A group of students and alumni of Maryland’s historically Black colleges argue that the state continues to operate an essentially segregated higher education system.

According to an article in Black Voices:

A lawsuit filed more than five years ago seeking… to remedy what it contends are disparities between Maryland’s historically Black colleges and universities and its traditionally White institutions is nearing trial in Baltimore.

The lawsuit, filed in October 2006 by a group of students and alumni of historically Black colleges known as the Coalition for Equity and Excellence in Maryland Higher Education Inc., contends that Maryland has operated a higher education system of “de jure segregation” – racial segregation imposed by law – in violation of the 1954 Brown v. Board of Education ruling by the U.S. Supreme Court and of Title VI of the U. S. Civil Rights Act of 1964.

The lawsuit contends that the state’s historically black colleges (Bowie State University, the University of Maryland-Eastern Shore, Coppin State University, and Morgan State University) are in worse condition and have fewer programs than the state’s historically white schools, including the University of Maryland-College Park, the University of Maryland-Baltimore County, and Towson University.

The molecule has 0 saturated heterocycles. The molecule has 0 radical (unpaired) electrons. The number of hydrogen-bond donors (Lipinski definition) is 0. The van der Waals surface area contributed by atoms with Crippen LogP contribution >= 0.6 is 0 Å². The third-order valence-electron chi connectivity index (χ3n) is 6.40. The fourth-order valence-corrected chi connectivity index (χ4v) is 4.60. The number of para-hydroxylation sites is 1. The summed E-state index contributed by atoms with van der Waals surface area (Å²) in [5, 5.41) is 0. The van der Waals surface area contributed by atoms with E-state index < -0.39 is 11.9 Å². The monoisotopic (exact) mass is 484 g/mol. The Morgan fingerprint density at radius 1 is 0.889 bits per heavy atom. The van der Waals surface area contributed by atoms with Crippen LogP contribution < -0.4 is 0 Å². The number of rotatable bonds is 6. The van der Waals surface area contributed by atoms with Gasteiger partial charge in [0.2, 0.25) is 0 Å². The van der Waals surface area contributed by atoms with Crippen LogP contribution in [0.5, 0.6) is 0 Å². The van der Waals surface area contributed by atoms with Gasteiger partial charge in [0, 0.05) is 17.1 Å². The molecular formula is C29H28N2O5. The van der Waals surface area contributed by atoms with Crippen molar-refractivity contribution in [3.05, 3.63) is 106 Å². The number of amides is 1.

The lawsuit brought seeks about $2.1 billion to make the state’s black schools “comparable and competitive.”

Maryland, however, says that black students aren’t forced to attend lower quality schools. As recently as 2009 some 59 percent of black students attending public colleges in Maryland went to historically white institutions; students of any race have the option to attend any of the state’s public colleges. [Image via]

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Daniel Luzer is the news editor at Governing Magazine and former web editor of the Washington Monthly. Find him on Twitter: @Daniel_Luzer